Could Europe lead the world in medical travel? Could the EU Directive on Cross Border Healthcare provide the stimulus for the development of a medical travel infrastructure which will maximise the benefits to both patients and healthcare providers and remove the “fear factor” in medical tourism?
In March 2011, the European Directive on the application of patients’ rights in cross-border healthcare was adopted by the European Parliament. The Directive clarifies the rights of EU citizens to seek treatment in other EU member states. The EU Directive doesn’t give patients any rights to cross border healthcare that they don’t have already. It doesn’t introduce any new rights. These rights have already been established by the European Court of Justice. What the Directive aims to do is to establish a framework within which cross border healthcare will operate.
And that presents Europe with a unique opportunity: to lead the world in the development of a medical travel infrastructure which will maximise the benefits to both patients and healthcare providers.
Why hasn’t medical tourism really taken off? Why do professional associations, patient organisations and the media in source countries focus on “when medical tourism goes wrong”? How do we remove the fear factor that stops many patients who explore the options for medical tourism from actually going through with it?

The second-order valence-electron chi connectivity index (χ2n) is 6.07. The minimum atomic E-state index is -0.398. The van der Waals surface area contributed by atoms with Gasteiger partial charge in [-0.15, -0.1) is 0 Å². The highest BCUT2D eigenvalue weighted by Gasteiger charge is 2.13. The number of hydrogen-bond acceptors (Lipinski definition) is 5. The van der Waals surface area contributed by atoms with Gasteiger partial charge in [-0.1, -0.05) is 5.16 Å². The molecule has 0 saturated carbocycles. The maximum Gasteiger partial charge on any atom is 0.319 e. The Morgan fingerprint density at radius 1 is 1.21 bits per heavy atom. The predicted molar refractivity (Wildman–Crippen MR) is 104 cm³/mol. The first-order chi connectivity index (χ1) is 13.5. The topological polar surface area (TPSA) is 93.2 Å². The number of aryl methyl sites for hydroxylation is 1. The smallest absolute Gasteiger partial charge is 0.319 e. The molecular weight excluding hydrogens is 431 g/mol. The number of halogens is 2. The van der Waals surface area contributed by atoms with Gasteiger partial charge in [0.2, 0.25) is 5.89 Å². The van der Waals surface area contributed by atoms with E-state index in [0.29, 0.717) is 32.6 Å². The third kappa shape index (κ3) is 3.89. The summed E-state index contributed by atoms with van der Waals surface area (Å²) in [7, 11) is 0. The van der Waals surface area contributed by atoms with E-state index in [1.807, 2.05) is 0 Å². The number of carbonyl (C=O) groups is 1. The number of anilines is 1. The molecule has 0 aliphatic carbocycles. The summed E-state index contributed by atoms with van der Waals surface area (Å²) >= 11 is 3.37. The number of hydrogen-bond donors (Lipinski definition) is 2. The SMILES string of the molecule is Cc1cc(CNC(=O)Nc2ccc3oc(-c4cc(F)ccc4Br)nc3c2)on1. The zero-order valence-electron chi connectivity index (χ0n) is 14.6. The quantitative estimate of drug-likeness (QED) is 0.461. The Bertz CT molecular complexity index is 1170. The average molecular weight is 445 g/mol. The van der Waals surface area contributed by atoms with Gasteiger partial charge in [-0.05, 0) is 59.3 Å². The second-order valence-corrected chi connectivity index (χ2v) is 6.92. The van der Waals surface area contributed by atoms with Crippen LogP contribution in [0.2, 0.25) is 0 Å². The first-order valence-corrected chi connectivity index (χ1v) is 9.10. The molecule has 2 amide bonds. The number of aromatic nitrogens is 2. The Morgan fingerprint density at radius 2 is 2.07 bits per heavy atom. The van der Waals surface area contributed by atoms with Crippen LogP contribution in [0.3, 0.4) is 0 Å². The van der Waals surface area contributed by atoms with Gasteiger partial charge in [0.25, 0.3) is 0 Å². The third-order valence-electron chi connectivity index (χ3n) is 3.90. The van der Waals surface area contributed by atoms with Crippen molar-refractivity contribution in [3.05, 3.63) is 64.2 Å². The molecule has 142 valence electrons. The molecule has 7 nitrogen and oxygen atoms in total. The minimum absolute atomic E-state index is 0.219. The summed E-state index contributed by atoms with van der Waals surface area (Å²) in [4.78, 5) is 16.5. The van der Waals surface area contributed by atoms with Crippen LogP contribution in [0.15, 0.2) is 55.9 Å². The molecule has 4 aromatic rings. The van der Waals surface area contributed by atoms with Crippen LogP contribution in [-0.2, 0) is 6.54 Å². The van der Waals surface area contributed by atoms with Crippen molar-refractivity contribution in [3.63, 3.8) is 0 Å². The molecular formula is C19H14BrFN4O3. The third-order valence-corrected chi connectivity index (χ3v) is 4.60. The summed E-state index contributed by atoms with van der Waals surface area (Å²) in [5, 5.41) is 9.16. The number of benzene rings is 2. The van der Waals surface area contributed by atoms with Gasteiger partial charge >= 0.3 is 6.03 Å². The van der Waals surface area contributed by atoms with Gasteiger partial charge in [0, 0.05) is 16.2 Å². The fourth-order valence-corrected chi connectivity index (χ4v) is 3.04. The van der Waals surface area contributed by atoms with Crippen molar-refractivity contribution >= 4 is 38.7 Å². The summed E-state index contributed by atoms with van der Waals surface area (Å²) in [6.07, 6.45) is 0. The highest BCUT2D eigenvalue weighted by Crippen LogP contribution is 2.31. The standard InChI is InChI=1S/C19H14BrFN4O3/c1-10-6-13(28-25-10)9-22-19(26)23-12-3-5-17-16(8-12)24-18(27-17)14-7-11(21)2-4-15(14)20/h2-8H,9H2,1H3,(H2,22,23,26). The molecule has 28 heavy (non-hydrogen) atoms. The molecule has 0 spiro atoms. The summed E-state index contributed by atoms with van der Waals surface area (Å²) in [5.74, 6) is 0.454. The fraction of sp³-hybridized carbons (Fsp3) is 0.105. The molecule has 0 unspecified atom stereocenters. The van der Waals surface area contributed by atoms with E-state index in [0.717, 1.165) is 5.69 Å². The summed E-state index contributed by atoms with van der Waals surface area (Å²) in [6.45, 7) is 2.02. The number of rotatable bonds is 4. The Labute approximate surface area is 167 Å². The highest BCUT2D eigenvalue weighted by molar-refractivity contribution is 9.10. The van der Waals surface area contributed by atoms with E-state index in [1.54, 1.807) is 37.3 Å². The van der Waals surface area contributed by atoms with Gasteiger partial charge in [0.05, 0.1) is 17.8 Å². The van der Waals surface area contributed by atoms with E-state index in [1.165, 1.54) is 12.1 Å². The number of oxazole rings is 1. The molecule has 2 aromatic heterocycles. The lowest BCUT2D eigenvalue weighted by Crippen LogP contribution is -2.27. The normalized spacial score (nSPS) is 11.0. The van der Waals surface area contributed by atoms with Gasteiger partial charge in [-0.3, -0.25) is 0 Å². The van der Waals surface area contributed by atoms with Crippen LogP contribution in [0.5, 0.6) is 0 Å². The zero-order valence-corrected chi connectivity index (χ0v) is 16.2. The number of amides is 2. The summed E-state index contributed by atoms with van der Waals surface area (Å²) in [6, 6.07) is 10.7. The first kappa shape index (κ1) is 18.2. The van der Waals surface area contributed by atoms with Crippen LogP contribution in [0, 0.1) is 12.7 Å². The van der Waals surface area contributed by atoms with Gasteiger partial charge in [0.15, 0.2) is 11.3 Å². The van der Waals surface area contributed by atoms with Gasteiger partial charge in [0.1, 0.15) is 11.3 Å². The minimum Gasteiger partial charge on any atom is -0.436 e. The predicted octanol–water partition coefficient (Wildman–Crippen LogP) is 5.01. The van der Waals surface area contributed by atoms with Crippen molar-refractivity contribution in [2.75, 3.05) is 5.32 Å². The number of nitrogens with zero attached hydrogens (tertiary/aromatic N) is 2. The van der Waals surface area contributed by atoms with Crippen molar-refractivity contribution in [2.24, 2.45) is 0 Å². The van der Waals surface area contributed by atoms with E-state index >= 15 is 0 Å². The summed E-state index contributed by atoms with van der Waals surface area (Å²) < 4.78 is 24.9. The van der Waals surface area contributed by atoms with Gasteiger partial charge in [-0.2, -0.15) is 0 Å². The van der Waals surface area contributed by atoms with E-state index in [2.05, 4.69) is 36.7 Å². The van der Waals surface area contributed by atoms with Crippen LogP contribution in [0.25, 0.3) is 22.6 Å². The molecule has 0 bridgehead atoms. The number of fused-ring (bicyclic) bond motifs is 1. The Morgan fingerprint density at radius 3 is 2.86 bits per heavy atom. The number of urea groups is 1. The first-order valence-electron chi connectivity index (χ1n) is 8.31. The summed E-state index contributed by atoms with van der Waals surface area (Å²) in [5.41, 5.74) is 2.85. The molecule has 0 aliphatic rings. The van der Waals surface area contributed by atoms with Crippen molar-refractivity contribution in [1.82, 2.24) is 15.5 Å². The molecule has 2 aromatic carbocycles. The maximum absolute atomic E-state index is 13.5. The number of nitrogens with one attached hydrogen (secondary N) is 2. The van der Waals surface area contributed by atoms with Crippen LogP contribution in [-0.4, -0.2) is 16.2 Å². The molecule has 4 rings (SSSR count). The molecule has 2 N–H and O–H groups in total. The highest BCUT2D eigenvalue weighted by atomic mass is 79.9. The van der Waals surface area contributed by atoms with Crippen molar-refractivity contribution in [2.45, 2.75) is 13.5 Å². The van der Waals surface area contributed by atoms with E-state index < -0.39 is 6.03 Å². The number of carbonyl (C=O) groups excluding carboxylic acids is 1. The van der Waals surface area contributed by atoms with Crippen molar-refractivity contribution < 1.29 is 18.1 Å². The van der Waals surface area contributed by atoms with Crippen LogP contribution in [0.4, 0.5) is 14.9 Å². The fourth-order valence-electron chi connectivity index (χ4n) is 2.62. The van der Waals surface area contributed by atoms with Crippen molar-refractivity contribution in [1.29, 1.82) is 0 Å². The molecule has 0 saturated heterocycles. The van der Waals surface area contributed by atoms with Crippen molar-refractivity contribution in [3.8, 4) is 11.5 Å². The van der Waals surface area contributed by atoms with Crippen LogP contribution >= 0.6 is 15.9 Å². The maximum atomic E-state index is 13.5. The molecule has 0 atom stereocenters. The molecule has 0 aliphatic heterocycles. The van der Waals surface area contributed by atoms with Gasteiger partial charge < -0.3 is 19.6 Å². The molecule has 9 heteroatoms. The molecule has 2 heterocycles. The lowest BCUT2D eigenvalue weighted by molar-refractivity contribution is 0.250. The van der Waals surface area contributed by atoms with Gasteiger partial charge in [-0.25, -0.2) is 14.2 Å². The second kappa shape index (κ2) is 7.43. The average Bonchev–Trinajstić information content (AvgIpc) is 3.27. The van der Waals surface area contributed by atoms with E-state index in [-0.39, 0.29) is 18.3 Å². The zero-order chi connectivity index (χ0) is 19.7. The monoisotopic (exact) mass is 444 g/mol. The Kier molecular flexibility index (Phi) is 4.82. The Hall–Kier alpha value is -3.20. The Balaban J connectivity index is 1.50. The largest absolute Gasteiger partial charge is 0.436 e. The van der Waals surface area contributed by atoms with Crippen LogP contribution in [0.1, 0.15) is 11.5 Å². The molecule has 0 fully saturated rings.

Now we have the opportunity to get it right. The EU Directive can provide the stimulus for health care providers and healthcare organisations across Europe to work together to develop a model for medical travel that works. We have European associations for most aspects of healthcare - the European Association of Hospital Managers, the European Health Management Association (EHMA), the European Hospital and Healthcare Federation (HOPE), the European Society for Quality in Healthcare (ESQH), the European Patients’ Forum (EPF) and so on. Working together, organisations like these can influence the way in which the Directive is implemented for the benefit of both providers and patients.
And we are beginning to see some positive attempts to get things moving.
The conference and events world that surrounds medical tourism may be changing direction. We may be coming to the end (I hope!) of those medical tourism congresses which consist of a string of speakers from destinations saying “come to us, we’ve got great doctors, great hospitals, we’re cheap, etc etc”.
In the coming weeks, there are two Brussels based events and one in Athens, that are getting down to the nitty gritty to discuss issues such as the certification of health tourism within Europe, cross border reimbursement, and ensuring patient safety and the continuity of healthcare across borders. In 2012, the European Medical Travel Conference in Berlin will provide focus for those responsible for implementing the Directive and those who will be providing healthcare and medical travel services under the Directive.
So far, medical tourism has been a dream for many destinations and healthcare providers. In a much hyped market, new entrants have come and gone without building a sustainable business. The EU Directive may provide a much needed stimulus for the industry and the development of the kind of “joined up healthcare” that will encourage patients to have faith in the medical tourism experience.
Date published: 7 October 2011
Keith Pollard is Managing Director of Intuition Communication Ltd, a web publishing business in the healthcare sector. Intuition’s sites include Private Healthcare UK, Treatment Abroad, IMTJ, Surgery Door and the Harley Street Guide. Keith is a healthcare marketer with a background in the pharmaceutical and private hospital industries. He is a regular speaker and commentator on medical tourism.
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